February 7, 2019
New Primer: Anti-Money Laundering Regulations
Recent money laundering scandals have drawn attention to regulatory shortcomings in the global financial system, and Congress has signaled that it will seek reforms to U.S. anti-money laundering regulations. In a new primer, AAF’s Director of Financial Services Policy Thomas Wade explains the history and current structure of the United States’ anti-money laundering laws. The current regime combines high costs with limited effectiveness, making it ripe for reform, he notes.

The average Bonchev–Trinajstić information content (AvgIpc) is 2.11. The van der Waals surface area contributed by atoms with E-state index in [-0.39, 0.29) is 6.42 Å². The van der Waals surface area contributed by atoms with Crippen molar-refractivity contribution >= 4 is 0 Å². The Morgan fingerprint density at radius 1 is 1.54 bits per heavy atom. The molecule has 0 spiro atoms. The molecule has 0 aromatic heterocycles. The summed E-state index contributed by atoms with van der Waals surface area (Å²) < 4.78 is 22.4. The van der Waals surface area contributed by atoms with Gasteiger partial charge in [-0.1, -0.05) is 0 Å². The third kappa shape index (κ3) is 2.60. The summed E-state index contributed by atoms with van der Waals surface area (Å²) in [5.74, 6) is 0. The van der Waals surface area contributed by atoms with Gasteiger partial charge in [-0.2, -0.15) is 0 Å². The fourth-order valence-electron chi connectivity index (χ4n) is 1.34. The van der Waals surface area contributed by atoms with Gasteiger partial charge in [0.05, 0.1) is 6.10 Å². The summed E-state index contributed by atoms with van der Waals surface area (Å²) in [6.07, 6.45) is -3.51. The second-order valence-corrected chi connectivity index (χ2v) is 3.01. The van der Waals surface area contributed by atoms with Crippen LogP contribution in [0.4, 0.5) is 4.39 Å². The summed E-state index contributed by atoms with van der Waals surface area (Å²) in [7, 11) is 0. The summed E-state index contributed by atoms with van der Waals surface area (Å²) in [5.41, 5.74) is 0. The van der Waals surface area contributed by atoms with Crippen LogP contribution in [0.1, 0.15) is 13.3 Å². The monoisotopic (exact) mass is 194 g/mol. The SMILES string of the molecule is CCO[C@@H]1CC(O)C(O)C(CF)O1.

The cost of anti-money laundering compliance is high. Anecdotally, banks have noted that anti-money laundering compliance drives higher annual costs than compliance with the entirety of Dodd-Frank combined. The requirements incentivize firms to submit as many [suspicious activity repoorts] as they can both to appear to be in compliance with anti-money laundering requirements and to do their best to avoid an actual money laundering incident. Despite (and perhaps in part because of) this effort BPI found that a median of only 4 percent of SARs are pursued by law enforcement. In 2016 the Heritage Foundation found that the total cost to the economy of anti-money laundering compliance was between $4.8 and $8 billion annually. Despite this, the system resulted in fewer than 700 convictions annually, meaning each conviction cost approximately $7 million.